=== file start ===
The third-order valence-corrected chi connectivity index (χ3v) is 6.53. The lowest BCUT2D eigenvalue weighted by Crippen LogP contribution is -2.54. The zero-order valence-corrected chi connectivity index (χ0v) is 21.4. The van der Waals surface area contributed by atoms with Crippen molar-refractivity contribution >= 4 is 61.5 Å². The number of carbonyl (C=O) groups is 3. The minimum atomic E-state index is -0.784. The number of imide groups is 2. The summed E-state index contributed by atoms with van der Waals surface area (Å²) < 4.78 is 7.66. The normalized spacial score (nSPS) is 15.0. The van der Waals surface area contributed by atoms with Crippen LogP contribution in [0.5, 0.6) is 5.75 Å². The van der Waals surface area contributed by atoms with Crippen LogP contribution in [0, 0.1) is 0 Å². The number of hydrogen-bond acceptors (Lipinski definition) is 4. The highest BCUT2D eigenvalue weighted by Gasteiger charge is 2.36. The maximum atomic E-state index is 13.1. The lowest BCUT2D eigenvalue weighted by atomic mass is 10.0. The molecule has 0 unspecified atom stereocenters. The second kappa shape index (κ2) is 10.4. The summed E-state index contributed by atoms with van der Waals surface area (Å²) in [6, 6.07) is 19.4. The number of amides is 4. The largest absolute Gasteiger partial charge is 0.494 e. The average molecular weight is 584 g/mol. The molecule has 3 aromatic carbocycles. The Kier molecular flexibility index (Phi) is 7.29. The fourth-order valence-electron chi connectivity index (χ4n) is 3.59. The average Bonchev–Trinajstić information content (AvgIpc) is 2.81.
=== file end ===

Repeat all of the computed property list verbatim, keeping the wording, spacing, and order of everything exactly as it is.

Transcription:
The third-order valence-corrected chi connectivity index (χ3v) is 6.53. The lowest BCUT2D eigenvalue weighted by Crippen LogP contribution is -2.54. The zero-order valence-corrected chi connectivity index (χ0v) is 21.4. The van der Waals surface area contributed by atoms with Crippen molar-refractivity contribution >= 4 is 61.5 Å². The number of carbonyl (C=O) groups is 3. The minimum atomic E-state index is -0.784. The number of imide groups is 2. The summed E-state index contributed by atoms with van der Waals surface area (Å²) < 4.78 is 7.66. The normalized spacial score (nSPS) is 15.0. The van der Waals surface area contributed by atoms with Crippen LogP contribution in [0.5, 0.6) is 5.75 Å². The van der Waals surface area contributed by atoms with Crippen LogP contribution in [0, 0.1) is 0 Å². The number of hydrogen-bond acceptors (Lipinski definition) is 4. The highest BCUT2D eigenvalue weighted by Gasteiger charge is 2.36. The maximum atomic E-state index is 13.1. The lowest BCUT2D eigenvalue weighted by atomic mass is 10.0. The molecule has 0 unspecified atom stereocenters. The second kappa shape index (κ2) is 10.4. The summed E-state index contributed by atoms with van der Waals surface area (Å²) in [6, 6.07) is 19.4. The number of amides is 4. The largest absolute Gasteiger partial charge is 0.494 e. The average molecular weight is 584 g/mol. The molecule has 3 aromatic carbocycles. The Kier molecular flexibility index (Phi) is 7.29. The fourth-order valence-electron chi connectivity index (χ4n) is 3.59. The average Bonchev–Trinajstić information content (AvgIpc) is 2.81.